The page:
North Dakota's steady production shows why oil market rebalancing is so hard

LONDON (Reuters) - North Dakota’s oil production has been flat for more than a year, but it hasn’t fallen despite the sharp drop in prices, illustrating the challenges of rebalancing the oil market.

An oil pumpjack operates near Williston, North Dakota January 23, 2015. REUTERS/Andrew Cullen

Output was just under 1.18 million barrels per day (bpd) in November 2015, according to state records published on Friday (

Output first hit this level September 2014 and has been essentially unchanged for the last 15 months, the longest and deepest pause in growth since the shale boom began (

The drop in oil prices, which have fallen by more than 70 percent since June 2014, has curbed the former growth in output.

If production had continued growing at the pre-June 2014 rate of around 2.3 percent per month it would now be at around 1.63 million bpd (

The reduction in actual output of around 450,000 bpd compared with the previous trend is a measure of how far lower oil prices have already gone towards rebalancing the market.

But most analysts and forecasters expected the state’s crude output to have fallen sharply by now rather than just to have leveled off.

Shale production was supposed to respond much faster to declining prices because it required the drilling of a large number of new wells to offset rapid decline rates from old ones.

Instead, shale output has proved unexpectedly resilient, as producers have found ways to maintain output while slashing drilling and costs.

Drilling expenditure has been switched from risky and expensive activities such as exploring for new fields and delineating the edges of existing ones to the development of well-understood core areas of existing reservoirs.

By standardizing drilling operations as much as possible, minimizing rig movements, and using only the newest and most powerful rigs, drilling firms have cut the time and cost involved each new well.

Horizontal sections are getting longer and the number of stages being fracked is increasing to squeeze more oil from each new well.

The number of active rigs in the state has fallen to around 50-60, down from around 180-190 before prices began to slide.

At least in the short term, the more oil prices have fallen, the more efficient shale producers have been forced to become.

In the long term, some of these efficiency gains may not be sustainable, as the development of the core areas of existing reservoirs is completed and new areas are required to maintain output.

And there are anecdotal reports shale producers are running out of options to continue cutting costs and boosting efficiency.

Shale producers are already outspending their revenues, with most of them reporting negative net cash flow in recent quarters.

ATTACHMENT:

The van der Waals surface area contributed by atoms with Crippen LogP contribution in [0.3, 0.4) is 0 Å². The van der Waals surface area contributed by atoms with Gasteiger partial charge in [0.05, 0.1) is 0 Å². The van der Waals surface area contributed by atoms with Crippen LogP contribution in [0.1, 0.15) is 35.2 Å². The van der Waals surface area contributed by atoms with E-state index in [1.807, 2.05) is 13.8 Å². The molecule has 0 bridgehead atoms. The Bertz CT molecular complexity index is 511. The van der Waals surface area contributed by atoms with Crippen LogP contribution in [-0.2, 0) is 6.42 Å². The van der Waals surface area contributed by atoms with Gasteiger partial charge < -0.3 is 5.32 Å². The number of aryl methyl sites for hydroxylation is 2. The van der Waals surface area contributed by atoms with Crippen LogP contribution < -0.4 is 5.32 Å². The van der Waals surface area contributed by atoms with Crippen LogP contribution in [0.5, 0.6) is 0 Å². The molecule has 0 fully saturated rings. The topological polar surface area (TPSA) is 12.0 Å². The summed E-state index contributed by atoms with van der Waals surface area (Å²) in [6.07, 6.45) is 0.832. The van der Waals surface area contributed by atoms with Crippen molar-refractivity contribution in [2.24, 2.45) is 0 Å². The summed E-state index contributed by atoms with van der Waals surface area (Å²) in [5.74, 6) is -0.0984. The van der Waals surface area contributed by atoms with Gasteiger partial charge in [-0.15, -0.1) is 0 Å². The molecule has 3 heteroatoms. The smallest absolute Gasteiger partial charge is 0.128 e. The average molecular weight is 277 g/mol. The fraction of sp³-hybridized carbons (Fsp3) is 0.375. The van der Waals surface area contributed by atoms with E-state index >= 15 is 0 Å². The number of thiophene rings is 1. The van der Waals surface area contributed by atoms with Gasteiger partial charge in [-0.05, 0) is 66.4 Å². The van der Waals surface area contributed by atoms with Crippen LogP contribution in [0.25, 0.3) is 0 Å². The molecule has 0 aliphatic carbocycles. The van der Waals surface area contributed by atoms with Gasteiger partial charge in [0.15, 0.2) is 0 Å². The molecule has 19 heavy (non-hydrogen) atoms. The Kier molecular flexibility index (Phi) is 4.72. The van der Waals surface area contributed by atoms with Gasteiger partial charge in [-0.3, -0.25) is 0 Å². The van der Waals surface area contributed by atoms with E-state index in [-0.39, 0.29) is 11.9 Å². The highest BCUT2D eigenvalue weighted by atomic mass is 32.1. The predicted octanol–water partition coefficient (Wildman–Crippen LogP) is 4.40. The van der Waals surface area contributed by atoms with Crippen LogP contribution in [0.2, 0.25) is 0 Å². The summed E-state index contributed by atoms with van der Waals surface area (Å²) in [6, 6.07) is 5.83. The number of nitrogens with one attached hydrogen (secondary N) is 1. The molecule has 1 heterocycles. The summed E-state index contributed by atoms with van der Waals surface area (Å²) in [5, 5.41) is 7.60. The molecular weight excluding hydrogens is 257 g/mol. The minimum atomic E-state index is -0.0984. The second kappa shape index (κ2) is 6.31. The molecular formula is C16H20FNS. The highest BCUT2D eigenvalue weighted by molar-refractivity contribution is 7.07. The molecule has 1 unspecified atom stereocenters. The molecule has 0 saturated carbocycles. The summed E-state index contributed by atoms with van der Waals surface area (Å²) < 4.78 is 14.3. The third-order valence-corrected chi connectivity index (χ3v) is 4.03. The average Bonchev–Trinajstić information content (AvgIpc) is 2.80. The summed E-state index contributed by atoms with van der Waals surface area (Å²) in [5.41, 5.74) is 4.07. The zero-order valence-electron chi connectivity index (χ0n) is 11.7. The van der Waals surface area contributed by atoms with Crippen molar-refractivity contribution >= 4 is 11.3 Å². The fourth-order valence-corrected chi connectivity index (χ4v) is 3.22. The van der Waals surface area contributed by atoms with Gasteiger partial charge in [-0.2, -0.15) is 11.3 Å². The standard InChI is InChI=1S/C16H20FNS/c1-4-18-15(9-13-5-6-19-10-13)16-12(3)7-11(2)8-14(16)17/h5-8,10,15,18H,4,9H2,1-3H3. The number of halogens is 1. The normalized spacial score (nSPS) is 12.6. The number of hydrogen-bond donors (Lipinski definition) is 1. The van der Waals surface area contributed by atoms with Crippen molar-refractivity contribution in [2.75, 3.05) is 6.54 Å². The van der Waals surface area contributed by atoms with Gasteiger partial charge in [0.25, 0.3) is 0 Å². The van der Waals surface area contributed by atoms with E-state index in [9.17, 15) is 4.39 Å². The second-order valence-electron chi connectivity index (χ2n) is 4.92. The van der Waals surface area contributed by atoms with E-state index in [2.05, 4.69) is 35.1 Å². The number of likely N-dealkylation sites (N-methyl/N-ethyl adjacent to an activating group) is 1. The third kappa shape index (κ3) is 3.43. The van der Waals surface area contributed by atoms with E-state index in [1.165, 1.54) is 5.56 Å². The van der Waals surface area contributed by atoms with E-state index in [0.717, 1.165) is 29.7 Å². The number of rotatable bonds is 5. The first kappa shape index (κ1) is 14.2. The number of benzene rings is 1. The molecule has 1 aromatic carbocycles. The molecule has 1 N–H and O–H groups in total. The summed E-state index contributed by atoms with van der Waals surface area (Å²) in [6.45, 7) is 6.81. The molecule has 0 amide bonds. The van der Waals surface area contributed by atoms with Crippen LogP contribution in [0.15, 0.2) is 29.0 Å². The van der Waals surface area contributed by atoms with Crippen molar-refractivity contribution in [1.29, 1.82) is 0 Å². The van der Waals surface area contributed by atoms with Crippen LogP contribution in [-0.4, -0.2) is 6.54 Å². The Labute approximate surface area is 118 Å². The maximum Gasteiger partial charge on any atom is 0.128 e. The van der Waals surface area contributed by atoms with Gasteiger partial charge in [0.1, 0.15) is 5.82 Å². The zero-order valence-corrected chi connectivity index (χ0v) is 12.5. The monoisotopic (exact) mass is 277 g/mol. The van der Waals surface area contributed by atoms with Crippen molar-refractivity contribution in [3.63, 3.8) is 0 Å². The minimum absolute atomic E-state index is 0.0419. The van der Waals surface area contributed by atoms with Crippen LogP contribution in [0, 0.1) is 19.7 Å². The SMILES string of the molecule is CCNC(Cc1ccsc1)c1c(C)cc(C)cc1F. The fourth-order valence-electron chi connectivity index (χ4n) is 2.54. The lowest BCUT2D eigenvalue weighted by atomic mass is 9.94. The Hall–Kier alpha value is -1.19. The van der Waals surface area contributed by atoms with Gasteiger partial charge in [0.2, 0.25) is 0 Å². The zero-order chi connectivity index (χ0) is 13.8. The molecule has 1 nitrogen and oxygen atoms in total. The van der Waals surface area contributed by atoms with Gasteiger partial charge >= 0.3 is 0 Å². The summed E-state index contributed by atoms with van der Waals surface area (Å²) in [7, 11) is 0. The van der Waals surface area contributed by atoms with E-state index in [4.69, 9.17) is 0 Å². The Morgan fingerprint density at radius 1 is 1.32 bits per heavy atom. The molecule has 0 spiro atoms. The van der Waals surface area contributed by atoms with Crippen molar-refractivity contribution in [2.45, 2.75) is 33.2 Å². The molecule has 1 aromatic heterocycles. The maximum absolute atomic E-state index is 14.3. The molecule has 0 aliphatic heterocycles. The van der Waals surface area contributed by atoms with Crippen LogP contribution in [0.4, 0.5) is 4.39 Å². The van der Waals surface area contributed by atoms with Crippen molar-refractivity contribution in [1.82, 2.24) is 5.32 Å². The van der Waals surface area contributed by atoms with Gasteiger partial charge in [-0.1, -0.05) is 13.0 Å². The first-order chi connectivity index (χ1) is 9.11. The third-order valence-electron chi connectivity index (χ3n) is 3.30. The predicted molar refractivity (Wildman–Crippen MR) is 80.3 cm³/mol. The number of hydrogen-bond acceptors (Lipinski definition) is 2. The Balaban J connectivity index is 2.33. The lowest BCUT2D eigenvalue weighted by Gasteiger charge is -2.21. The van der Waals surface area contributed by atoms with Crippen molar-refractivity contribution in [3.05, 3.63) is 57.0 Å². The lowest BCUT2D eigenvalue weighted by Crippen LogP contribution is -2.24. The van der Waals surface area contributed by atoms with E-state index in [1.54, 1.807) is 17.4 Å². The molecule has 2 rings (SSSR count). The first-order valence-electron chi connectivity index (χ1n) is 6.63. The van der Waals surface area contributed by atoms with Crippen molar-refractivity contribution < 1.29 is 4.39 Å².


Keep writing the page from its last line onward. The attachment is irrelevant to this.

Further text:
It is becoming harder for most shale firms to raise fresh capital from investors to maintain drilling programs and see them through the slump.


The oil market will eventually rebalance, probably with modestly lower output from shale, and sharply lower output from high-cost sources of oil outside OPEC.

Deepwater production, frontier exploration, Canada’s oil sands and even output from some of the weaker OPEC members in Latin America and Africa all look set to decline sharply relative to trend in the next 3-5 years.

Even in the non-OPEC non-shale production sector, oil producers are boosting efficiency, learning to extract more oil for less money.

The rebalancing is taking far longer than members of the Organization of the Petroleum Exporting Countries and most analysts anticipated when prices started to slump in 2014.

The industry’s response to falling oil prices has been to produce more oil to offset the revenue impact of declining prices, or at least the same amount for a lower cost.

The reaction, which is making the slump deeper and longer, is an example of a destabilizing “positive feedback” loop.

In systems characterized by positive feedback, an initial shock, such as the plunge in prices, produces a reaction, such as efficiency gains, which tend to make the shock worse, at least in the short term.

Markets and other systems characterized by positive feedback tend to be extremely unstable, prone to large and long-lasting cyclical swings in prices and production.

The market will eventually rebalance, as oil producers’ short-term coping strategies are exhausted, capital dries up and low prices stimulate more consumption.

But the adjustment is taking much longer and proving far more painful than almost anyone thought likely when prices began to slide 18 months ago.

(The opinions expressed here are those of the author, a columnist for Reuters.)

Editing by David Evans